Between February 13th and 15th of 1945, British and American bombers dropped nearly 4,000 tons of bombs and incendiary devices on Dresden. This created a fire-storm that destroyed an enormous part of the city and cost tens of thousands of lives. And then Dresden was subject to more air raids of this sort in March and April.

Now by all accounts, the suffering on the ground was tremendous, but writers, artists, and historians have found it difficult to adequately convey the horrors that took place.

Vonnegut approaches the need to testify to these events during Slaughterhouse Five by using a fictional narrative that seeks to both understand and evade the past. Although his narrator was in Dresden during the bombing and fire-storm, he learns what took place by eavesdropping on whispering guards. And that's a way of diminishing the immediacy of violence to rumor.

Like Pilgrim reports the guards' conversation as follows:

"There was a fire-storm out there. Dresden was one big flame. The one flame ate everything organic, everything that would burn."

This conversation of whispers, transmitted in a foreign language and translated by the author, is remembered many years after the fact. And as readers, we have plenty of reason to question it.

I mean, just look at the vague nature of the language used. Consider the repetition of “everything-" "Everything organic, everything that would burn." Well, “everything” is a pretty broad concept. And in this context, it allows the narrator not to imagine the specific, horrible details. Like here, vague language provides a stand-in for detailed testimony.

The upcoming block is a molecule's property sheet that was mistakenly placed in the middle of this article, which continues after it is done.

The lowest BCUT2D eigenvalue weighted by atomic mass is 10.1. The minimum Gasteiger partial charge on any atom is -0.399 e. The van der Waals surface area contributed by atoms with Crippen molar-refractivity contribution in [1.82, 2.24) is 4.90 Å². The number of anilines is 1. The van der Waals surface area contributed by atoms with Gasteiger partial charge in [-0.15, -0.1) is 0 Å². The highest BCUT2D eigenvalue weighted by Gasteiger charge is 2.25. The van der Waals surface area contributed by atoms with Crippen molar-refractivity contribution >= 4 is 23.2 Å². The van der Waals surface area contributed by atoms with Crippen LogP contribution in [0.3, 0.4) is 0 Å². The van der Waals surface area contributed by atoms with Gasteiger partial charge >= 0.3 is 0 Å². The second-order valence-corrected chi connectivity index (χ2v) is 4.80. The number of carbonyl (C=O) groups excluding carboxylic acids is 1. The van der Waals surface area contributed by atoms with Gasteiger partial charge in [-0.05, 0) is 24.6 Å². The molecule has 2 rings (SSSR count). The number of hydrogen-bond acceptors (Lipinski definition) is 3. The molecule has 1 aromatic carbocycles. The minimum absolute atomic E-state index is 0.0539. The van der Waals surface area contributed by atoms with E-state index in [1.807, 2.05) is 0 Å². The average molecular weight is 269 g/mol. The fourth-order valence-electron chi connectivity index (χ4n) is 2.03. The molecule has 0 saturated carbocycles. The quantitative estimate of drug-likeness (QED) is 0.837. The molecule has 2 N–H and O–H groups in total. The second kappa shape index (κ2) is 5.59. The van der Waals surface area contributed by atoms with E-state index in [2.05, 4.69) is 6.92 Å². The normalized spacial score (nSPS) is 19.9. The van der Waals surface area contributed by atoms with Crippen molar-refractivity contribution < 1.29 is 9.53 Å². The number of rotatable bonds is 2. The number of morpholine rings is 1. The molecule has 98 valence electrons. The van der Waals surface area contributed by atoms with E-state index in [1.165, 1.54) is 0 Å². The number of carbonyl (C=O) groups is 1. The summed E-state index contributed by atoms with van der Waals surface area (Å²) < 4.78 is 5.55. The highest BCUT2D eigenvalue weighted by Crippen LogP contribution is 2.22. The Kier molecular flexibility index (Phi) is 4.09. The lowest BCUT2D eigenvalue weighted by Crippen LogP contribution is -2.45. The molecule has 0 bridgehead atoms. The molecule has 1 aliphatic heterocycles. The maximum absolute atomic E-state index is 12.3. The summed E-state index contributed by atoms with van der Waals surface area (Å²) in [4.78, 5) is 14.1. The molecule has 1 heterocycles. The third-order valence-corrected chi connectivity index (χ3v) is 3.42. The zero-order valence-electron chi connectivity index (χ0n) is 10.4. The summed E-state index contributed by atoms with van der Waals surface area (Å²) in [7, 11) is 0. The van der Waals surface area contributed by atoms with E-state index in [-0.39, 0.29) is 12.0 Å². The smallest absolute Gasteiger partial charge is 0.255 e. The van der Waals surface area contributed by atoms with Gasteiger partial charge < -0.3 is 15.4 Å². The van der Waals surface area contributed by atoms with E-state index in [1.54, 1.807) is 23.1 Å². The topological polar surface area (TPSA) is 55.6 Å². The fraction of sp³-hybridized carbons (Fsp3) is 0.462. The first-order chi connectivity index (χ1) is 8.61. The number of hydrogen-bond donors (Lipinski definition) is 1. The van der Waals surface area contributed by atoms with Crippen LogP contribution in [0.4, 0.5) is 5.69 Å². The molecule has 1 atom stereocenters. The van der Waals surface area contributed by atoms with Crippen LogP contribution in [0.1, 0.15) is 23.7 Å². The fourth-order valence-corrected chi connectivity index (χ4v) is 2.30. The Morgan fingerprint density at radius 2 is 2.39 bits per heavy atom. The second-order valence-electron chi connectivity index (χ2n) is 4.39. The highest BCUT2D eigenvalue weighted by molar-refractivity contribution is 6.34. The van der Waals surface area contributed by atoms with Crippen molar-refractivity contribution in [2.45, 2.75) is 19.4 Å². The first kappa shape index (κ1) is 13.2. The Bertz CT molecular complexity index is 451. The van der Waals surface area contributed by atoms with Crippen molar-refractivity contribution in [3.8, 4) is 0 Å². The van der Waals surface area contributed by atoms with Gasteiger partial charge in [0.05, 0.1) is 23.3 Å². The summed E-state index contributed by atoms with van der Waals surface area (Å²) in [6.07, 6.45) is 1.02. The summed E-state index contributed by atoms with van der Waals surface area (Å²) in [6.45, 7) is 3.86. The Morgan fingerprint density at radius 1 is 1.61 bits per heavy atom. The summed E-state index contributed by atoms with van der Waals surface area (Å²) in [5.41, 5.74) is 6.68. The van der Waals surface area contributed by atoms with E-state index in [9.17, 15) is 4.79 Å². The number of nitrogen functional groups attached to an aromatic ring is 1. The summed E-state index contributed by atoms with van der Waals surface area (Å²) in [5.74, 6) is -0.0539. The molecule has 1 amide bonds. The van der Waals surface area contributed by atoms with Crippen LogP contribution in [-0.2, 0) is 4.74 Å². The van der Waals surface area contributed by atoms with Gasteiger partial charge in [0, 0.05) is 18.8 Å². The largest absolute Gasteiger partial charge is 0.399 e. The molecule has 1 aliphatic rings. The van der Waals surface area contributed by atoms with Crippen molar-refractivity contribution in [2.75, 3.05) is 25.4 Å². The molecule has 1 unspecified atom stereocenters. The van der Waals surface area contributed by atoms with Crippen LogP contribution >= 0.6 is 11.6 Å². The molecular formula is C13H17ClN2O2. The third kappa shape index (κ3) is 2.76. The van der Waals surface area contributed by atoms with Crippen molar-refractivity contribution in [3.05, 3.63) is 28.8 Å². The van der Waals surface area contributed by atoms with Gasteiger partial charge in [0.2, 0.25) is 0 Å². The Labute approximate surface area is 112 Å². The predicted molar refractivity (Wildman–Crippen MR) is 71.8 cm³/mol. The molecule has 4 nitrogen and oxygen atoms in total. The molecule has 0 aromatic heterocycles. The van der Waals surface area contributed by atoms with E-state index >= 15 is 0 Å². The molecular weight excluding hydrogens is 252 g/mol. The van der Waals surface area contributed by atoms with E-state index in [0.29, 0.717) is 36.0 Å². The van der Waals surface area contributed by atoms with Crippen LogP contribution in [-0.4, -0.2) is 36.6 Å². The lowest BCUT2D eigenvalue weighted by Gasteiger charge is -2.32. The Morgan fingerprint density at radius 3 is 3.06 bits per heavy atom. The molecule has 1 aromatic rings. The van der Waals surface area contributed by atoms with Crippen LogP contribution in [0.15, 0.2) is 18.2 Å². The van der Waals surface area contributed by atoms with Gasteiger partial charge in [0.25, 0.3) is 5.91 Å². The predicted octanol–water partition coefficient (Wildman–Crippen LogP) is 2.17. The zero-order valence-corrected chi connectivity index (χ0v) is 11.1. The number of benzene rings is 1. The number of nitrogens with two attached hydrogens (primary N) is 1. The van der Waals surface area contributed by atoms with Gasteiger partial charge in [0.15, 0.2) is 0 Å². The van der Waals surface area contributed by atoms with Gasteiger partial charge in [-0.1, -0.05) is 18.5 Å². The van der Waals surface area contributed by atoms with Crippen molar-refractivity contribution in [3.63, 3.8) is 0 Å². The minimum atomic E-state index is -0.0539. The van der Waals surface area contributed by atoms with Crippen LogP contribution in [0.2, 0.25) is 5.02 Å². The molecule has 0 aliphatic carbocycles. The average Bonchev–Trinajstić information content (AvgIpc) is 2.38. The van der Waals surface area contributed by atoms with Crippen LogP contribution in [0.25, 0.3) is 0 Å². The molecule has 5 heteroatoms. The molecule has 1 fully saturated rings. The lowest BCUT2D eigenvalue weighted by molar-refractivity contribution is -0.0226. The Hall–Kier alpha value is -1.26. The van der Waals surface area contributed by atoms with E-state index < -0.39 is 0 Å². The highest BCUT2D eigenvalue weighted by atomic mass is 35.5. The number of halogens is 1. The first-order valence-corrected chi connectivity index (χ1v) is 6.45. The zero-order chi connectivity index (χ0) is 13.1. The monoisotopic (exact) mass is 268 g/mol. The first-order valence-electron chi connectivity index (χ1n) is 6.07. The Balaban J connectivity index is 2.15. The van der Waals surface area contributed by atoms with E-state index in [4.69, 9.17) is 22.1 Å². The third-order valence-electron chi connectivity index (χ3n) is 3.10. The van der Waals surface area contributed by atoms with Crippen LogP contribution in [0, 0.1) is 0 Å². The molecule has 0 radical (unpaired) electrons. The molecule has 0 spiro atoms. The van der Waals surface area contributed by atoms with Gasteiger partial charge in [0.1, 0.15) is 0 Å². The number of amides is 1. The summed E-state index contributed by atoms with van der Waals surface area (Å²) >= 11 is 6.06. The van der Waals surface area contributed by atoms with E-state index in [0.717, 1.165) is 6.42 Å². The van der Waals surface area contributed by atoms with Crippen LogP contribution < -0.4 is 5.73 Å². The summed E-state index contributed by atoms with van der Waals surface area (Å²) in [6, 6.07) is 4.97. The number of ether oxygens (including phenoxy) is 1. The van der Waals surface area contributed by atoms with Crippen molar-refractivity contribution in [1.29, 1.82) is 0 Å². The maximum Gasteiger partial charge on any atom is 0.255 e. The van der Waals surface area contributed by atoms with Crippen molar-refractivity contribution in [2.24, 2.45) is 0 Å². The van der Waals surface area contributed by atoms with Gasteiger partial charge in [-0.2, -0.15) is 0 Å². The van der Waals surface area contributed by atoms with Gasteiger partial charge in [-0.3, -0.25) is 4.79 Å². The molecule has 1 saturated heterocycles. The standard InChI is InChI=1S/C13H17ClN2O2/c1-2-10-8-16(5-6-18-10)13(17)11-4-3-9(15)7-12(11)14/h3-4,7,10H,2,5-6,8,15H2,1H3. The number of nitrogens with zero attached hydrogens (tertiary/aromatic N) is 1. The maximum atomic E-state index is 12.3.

But there’s also something horrific and visceral about that idea generally. The idea of “everything organic” burning. It implies the loss of not just our lives but all life.

Slaughterhouse Five also uses figures of speech as a means of evasion.

"The sun was an angry little pinhead. Dresden was like the moon now, nothing but minerals."

I mean, just as you can’t look directly at the sun, Billy Pilgrim can’t look directly at the destruction of Dresden. He has to tell us what it’s like because what it is is unspeakable. And this sort of evasion is very common in eyewitness reports of violence.

The German writer W. G. Sebald chronicled how often eyewitness reports of the bombing of German cities contained stereotypical phrases. "These clichés," he explains, “cover up and neutralize experiences beyond our ability to comprehend."

The, quote, “unreal effect” that they produce is a very real depiction of how the human mind reacts to extreme suffering. Here’s another example of trying to see the horror of war by not looking directly at it: Vonnegut describes the post-bombing Dresden as a mute reflection in the contorted faces of prison guards, and he creates a shocking and memorable image"

"The guards drew together instinctively, rolled their eyes. They experimented with one expression and then another, said nothing, though their mouths were often open. They looked like a silent film of a barbershop quartet."